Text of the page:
Review: Jem One is back and so are Headz, following the unbelievable Mikal album the other week. Jem One lies in a similar lane production wise and his sound is still sounding as fresh as ever, with deep rollers and rough bits of breaks work laying around all over the shop. The Rain ripples with analogue sounds and the influences of hardware are clear, especially on the acid influenced pads and fills of 'Trojan', which drops into a distorted main bassline that's edgy in thee extreme. The bassline on 'Sunday Rain' also deserves a special mention, whilst the percussive elements of 'Dimensions' are absolutely fantastic. What a release.
Review: Metalheadz thrive on dark, industrial sounds, the sort of music that the label was built upon in the late 1990s and early 2000s, with stuttering jungle breaks and rolling beats all placed within an overarching veneer of blackish intent. Jem One has absolutely nailed that sound with this release, and it's deliciously weighty. 'Shaman' is a rolling number with brooding undertones, it's subtle and not explosive but all the better for it, as it slowly creeps up on you with the stealth of a ninja and the weight of a freight train. Title track 'Transpose' is quintessential heads, with foreboding synths and bubbling, grating bass underneath. Top stuff.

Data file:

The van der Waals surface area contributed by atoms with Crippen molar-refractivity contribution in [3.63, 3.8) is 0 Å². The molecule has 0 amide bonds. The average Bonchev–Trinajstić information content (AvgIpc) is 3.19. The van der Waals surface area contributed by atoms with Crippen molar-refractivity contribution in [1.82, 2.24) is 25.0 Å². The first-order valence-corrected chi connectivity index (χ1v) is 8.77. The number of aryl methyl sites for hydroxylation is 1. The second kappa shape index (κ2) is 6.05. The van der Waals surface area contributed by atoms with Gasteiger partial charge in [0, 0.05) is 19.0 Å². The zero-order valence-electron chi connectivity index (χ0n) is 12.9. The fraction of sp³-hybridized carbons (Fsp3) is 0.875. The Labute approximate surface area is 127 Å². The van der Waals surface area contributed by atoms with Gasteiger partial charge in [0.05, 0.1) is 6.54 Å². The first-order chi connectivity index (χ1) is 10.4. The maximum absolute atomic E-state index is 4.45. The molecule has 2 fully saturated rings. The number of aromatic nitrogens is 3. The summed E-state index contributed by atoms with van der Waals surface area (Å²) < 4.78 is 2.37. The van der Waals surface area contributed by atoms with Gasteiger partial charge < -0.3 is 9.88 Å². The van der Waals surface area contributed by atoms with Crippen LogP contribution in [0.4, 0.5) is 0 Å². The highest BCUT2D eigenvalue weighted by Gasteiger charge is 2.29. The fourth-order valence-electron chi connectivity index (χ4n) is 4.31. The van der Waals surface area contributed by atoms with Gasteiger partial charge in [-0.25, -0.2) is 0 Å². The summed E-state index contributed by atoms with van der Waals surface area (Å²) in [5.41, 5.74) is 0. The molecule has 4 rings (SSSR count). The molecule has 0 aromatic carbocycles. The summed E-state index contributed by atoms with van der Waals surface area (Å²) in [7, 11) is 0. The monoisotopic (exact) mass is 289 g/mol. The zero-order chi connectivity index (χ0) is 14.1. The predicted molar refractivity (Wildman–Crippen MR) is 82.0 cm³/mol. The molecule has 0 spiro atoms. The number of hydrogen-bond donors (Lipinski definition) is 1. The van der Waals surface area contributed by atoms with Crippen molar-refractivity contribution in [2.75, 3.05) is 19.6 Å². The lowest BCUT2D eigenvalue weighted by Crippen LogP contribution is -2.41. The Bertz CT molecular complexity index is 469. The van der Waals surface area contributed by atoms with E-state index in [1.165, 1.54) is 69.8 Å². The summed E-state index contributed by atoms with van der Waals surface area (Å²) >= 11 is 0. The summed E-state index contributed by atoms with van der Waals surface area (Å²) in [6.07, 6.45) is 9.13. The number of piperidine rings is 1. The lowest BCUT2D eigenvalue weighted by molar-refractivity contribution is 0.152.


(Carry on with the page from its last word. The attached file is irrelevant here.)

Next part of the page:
Review: It's been a while since we enjoyed a Jem One joint but he's making up for lost time with four absolute stinkers. In keeping with his brutal late 90s vibed style and production techniques, each of these cuts hits hard; the synapse snapping No U Turn steps of "Steel Edge", the breezy pads and loose breaks of "Breathe", the aluminium harmonies, sci fi purrs and sudden breakbeat flashpoints of "Damascus" and the pure grizzles and distorted bass funk of "System". And if that's not enough, he's got an EP coming on Headz soon, too...
Review: Hasta la vista: 36 Hertz's most consistent and authentic jungle fusionist Jem One returns with two more ruthless industrial strength breakers. Taking off where his devilishly dark album The Infinite Circle left us, "Terminator X" is all about the big detuned riffs and neck-snapping switches while "Force Of Nature" is pure demonic drum funk where our full focus is fixed on breaks while trippy textures and layers of sonic paranoia whirl round in 360. He'll be back...